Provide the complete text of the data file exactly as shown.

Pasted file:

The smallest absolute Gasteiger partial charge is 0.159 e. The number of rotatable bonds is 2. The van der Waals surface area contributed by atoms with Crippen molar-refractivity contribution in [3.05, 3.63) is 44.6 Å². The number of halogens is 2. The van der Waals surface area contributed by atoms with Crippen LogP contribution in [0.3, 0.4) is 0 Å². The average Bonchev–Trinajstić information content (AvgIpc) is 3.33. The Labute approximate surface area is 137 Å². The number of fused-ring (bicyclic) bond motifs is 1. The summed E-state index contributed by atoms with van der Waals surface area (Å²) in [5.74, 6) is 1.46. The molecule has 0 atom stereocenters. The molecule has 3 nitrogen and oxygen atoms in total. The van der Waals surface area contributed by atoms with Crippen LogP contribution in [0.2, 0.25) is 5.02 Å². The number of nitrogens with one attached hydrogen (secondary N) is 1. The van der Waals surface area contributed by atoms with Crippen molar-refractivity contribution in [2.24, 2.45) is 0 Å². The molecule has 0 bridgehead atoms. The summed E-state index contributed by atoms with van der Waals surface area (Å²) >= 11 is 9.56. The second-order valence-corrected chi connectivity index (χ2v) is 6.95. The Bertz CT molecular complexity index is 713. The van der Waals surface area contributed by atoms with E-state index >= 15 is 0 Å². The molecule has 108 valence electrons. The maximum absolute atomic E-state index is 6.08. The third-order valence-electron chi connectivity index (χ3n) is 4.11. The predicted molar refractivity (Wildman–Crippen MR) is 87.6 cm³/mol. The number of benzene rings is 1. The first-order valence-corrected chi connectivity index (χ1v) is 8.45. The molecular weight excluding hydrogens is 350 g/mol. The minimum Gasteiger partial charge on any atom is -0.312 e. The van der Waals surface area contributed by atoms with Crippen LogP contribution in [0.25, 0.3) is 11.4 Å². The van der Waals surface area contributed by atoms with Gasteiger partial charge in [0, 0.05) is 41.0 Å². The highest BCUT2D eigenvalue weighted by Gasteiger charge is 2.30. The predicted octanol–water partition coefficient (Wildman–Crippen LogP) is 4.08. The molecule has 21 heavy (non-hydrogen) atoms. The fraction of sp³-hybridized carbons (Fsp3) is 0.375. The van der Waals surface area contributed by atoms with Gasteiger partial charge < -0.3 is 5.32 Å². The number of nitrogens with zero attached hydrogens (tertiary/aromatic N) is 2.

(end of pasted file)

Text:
The smallest absolute Gasteiger partial charge is 0.159 e. The number of rotatable bonds is 2. The van der Waals surface area contributed by atoms with Crippen molar-refractivity contribution in [3.05, 3.63) is 44.6 Å². The number of halogens is 2. The van der Waals surface area contributed by atoms with Crippen LogP contribution in [0.3, 0.4) is 0 Å². The average Bonchev–Trinajstić information content (AvgIpc) is 3.33. The Labute approximate surface area is 137 Å². The number of fused-ring (bicyclic) bond motifs is 1. The summed E-state index contributed by atoms with van der Waals surface area (Å²) in [5.74, 6) is 1.46. The molecule has 0 atom stereocenters. The molecule has 3 nitrogen and oxygen atoms in total. The van der Waals surface area contributed by atoms with Crippen LogP contribution in [0.2, 0.25) is 5.02 Å². The number of nitrogens with one attached hydrogen (secondary N) is 1. The van der Waals surface area contributed by atoms with Crippen molar-refractivity contribution in [2.24, 2.45) is 0 Å². The molecule has 0 bridgehead atoms. The summed E-state index contributed by atoms with van der Waals surface area (Å²) >= 11 is 9.56. The second-order valence-corrected chi connectivity index (χ2v) is 6.95. The Bertz CT molecular complexity index is 713. The van der Waals surface area contributed by atoms with E-state index >= 15 is 0 Å². The molecule has 108 valence electrons. The maximum absolute atomic E-state index is 6.08. The third-order valence-electron chi connectivity index (χ3n) is 4.11. The predicted molar refractivity (Wildman–Crippen MR) is 87.6 cm³/mol. The number of benzene rings is 1. The first-order valence-corrected chi connectivity index (χ1v) is 8.45. The molecular weight excluding hydrogens is 350 g/mol. The minimum Gasteiger partial charge on any atom is -0.312 e. The van der Waals surface area contributed by atoms with Crippen LogP contribution in [0.25, 0.3) is 11.4 Å². The van der Waals surface area contributed by atoms with Gasteiger partial charge in [0, 0.05) is 41.0 Å². The highest BCUT2D eigenvalue weighted by Gasteiger charge is 2.30. The predicted octanol–water partition coefficient (Wildman–Crippen LogP) is 4.08. The molecule has 21 heavy (non-hydrogen) atoms. The fraction of sp³-hybridized carbons (Fsp3) is 0.375. The van der Waals surface area contributed by atoms with Gasteiger partial charge < -0.3 is 5.32 Å². The number of nitrogens with zero attached hydrogens (tertiary/aromatic N) is 2.